Segetis, the Golden Valley-based “green chemistry” company that makes plant-based solvents that are petroleum substitutes, plans to start construction on a $105 million plant by next spring in wood-rich northeastern Minnesota.

The Iron Range Resources and Rehabilitation Board (IRRRB), the economic development agency funded with taconite taxes, has approved $21.2 million in funding for the renewable biochemical plant at Hoyt Lakes, 60 miles north of Duluth.

“Segetis is on the leading edge of the biochemical economy and will add value to our timber and forest-products economy,” said IRRRB Commissioner Tony Sertich.

Segetis, which has a small, leased commercial plant in Wisconsin and two pilot plants in Golden Valley, was pursued by several states and at least one Canadian province.

In an interview, CEO Atul Thakrar said the IRRRB commitment will allow Segetis to raise project-debt financing and equity from its existing stockholders and, possibly, new investors.

“There is a tremendous biomass basket up there in northeastern Minnesota, and in the long term this is the right place for us to be, from a logistics point of view, and we believe that we can be a catalyst to a ‘bio-economy’ cluster of companies up there. There is a lot of wood and a skilled workforce.’’

Segetis, which employs about 40 people, develops and makes bio-based material for flexible plastic products, synthetics, cleaning products, and other consumer goods that supplant oil-based feedstock.

“We have customers and we have potential customers who have tried [Segetis products] and are ready to buy,’’ Thakrar said. “We could begin construction in spring of 2015, maybe even the fall of this year. We need to finish our engineering and get our money together. And we have interest from investors, including existing investors.”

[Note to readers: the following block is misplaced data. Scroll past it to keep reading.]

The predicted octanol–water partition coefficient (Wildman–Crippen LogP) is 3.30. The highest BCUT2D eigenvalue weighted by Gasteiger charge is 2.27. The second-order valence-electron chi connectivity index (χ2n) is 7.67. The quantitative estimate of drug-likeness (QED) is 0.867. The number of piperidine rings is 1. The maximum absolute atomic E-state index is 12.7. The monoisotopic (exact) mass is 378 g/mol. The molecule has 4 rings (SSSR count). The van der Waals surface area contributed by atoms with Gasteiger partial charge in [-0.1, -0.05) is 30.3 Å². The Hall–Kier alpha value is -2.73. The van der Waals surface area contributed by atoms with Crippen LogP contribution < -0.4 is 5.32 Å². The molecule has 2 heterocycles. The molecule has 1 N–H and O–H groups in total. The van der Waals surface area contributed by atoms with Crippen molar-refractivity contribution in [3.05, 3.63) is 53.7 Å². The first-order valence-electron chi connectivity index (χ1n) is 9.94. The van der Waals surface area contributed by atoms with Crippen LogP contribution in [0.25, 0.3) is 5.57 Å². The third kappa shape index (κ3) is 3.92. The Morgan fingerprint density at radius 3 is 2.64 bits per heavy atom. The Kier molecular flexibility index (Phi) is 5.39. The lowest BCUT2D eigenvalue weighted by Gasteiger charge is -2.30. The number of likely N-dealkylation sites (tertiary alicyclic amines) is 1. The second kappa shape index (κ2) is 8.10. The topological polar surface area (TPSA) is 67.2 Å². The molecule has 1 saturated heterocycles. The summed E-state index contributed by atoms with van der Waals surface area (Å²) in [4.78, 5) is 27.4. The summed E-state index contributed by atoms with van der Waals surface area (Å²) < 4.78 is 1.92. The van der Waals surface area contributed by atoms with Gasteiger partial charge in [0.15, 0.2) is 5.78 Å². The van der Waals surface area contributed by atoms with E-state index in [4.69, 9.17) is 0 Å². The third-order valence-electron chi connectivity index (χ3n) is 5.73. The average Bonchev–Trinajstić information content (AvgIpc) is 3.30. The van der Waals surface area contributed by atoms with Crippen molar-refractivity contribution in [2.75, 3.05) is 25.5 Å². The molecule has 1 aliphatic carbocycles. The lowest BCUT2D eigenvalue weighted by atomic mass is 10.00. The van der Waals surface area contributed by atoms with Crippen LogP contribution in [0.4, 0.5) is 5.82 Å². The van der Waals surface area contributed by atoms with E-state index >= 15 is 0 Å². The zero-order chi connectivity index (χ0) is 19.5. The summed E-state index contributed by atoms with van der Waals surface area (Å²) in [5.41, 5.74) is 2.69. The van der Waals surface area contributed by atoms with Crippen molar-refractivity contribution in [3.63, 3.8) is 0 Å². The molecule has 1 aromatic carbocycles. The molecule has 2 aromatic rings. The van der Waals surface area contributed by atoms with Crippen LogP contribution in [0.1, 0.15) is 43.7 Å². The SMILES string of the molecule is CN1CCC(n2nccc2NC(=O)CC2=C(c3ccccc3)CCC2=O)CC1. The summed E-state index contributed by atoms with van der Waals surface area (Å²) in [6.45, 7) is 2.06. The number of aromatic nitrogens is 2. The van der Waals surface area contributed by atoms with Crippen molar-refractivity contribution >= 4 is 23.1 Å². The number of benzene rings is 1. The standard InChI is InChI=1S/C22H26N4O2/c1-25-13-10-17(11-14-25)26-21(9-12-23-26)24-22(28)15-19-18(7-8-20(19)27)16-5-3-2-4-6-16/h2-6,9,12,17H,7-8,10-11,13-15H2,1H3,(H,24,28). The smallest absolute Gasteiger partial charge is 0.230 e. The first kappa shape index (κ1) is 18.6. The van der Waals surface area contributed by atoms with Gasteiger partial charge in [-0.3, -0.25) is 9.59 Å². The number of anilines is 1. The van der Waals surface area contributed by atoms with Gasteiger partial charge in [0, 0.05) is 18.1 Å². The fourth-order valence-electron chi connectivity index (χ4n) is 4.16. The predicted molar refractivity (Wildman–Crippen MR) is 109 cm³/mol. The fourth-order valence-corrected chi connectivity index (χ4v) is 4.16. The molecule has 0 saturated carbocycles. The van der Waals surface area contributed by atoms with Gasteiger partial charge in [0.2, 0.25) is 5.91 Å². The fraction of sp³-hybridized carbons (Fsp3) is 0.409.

The Segetis project is forecast to have an annual $55 million economic impact, an inaugural 55 jobs, and support 545 jobs in related industries, according to a study from the University of Minnesota Extension Center for Community Vitality.

“By partnering with Segetis, we will be putting our flag in the ground as a region interested in developing a cluster of biochemical businesses willing to use our wood resources, improve our environment and create good jobs on the Iron Range,” Sertich said.

Northern Minnesota suffered from a downturn in the lumber-and-paper industry during the housing recession and as newsprint and magazine sales declined.

The Segetis bio-based plasticizers are rooted in cellulosic-based chemistry, which is ­considered nontoxic. Thakrar says the plasticizers function as well or better than oil-based ones.

One customer is Seventh Generation of Burlington, Vt., a maker of green cleaning and paper products. Another is San Francisco-based Method Products, which produces cleaning and laundry products sold by 35,000 retailers, including Target stores. Method detergent says it requires only two or three sprays of its laundry soap to clean a full load of laundry.

In 2012, Segetis raised $25 million, its fourth and largest round of venture capital, led by Saudi Basic Industries Corp. Ventures and with participation by existing investors Khos­la Ventures, Malaysia Life Science Capital Fund and Royal DSM. The company has raised a total of $60 million over several years.

Thakrar, who joined Segetis in 2009, is a 20-year veteran of the specialty chemical and energy industries and former president of Soane Energy, a Boston-based specialty materials start-up. Before joining Soane, Thakrar held positions at Cytec Industries and Rohm and Hass, including global business unit leadership.